The Zen Studies Podcast

Episodes on Buddhist Practice (what Buddhists do)

25 – Work as Spiritual Practice According to Dogen’s “Instructions to the Cook” – Part 1

Zen demands that we engage our everyday activities, particularly work, as spiritual practice. Few writings describe Zen work practice as well as Zen master Dogen’s “Tenzokyokun,” or “Instructions to the Tenzo” (a tenzo being the head cook in a monastery), so I’ll use this short text to frame my presentation. Although the Tenzokyokun describes the work of a specialized role within a Zen monastery, its teachings about taking care, serving others, appreciating everything, and becoming one with your work are relevant to everyone, no matter what their work or life circumstances.

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23 – How Buddhists Should Behave: Evolution of the Buddhist Precepts Part 2

In this episode, I continue with the story of the Theravadin precepts (see Part 1 for the first part of the story) - particularly how the Vinaya has affected the ordination of monks and nuns, and how lay people participate in precept practice. Then we move on to China, and I talk about how the Chinese dealt with the question of how to establish an authentic Buddhist lineage while adapting the Vinaya to China, and avoiding the trap of "hinayana" practice that Mahayana sutras warned about (was the Vinaya "hinayana" practice?). They responded by creating additional Mahayana precepts, and elaborate sets of monastic regulations.

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21 – Sesshin: 24-7 Silent Meditation Retreats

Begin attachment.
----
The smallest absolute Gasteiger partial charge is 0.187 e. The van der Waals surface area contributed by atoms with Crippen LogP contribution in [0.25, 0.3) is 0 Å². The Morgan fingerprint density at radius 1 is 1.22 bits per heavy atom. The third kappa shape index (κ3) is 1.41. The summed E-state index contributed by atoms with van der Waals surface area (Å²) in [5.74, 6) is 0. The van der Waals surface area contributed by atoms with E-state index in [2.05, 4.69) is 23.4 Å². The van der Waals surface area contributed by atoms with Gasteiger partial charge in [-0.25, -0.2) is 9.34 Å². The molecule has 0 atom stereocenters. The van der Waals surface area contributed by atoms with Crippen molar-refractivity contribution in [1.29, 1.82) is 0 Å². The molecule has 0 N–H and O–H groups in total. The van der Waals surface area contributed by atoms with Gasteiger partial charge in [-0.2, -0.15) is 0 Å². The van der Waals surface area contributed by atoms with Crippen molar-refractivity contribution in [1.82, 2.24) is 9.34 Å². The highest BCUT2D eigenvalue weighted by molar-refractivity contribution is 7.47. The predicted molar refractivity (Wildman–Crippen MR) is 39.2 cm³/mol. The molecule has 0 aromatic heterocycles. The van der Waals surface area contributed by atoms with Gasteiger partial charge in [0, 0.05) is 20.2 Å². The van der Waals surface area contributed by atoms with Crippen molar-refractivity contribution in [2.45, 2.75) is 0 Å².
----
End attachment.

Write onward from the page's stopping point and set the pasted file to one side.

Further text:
Buddhists all over the world regularly gather for silent meditation retreats with a 24-7 schedule. In this episode I describe a Zen retreat, or sesshin, including what a typical day is like, and the challenges and rewards of maintaining silence and meditating for 6-10 hours a day.

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18 – Zen Forms (Customs and Rituals) and Why They Matter

In traditional Zen practice, we have a lot of what we call “forms.” Forms are the established ways we enact our practice with our bodies… they include the ways we move in the meditation hall, sit in the meditation posture, place our shoes outside the door, chant and offer incense, show respect for one another, eat communal meals, and enact our rituals and ceremonies. Why do we have so many forms instead of just going with the flow and letting people do things the way they want to?

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10 – What Is “Zen Practice” Anyway?

If you've spent any time in a Zen community, or reading Zen books, you will have encountered the term “practice” countless times. Buddhist teachers throughout the centuries have told us to “practice” diligently. Students of Zen are called “practitioners” and we talk to one another about our “practice.” What Is "Zen Practice," anyway? In this episode I present three important meanings of "practice," and how you can define practice in a traditional sense (Zen teachings, methods, conventions, etc.) or an experiential sense (how you face your life right here, right now).

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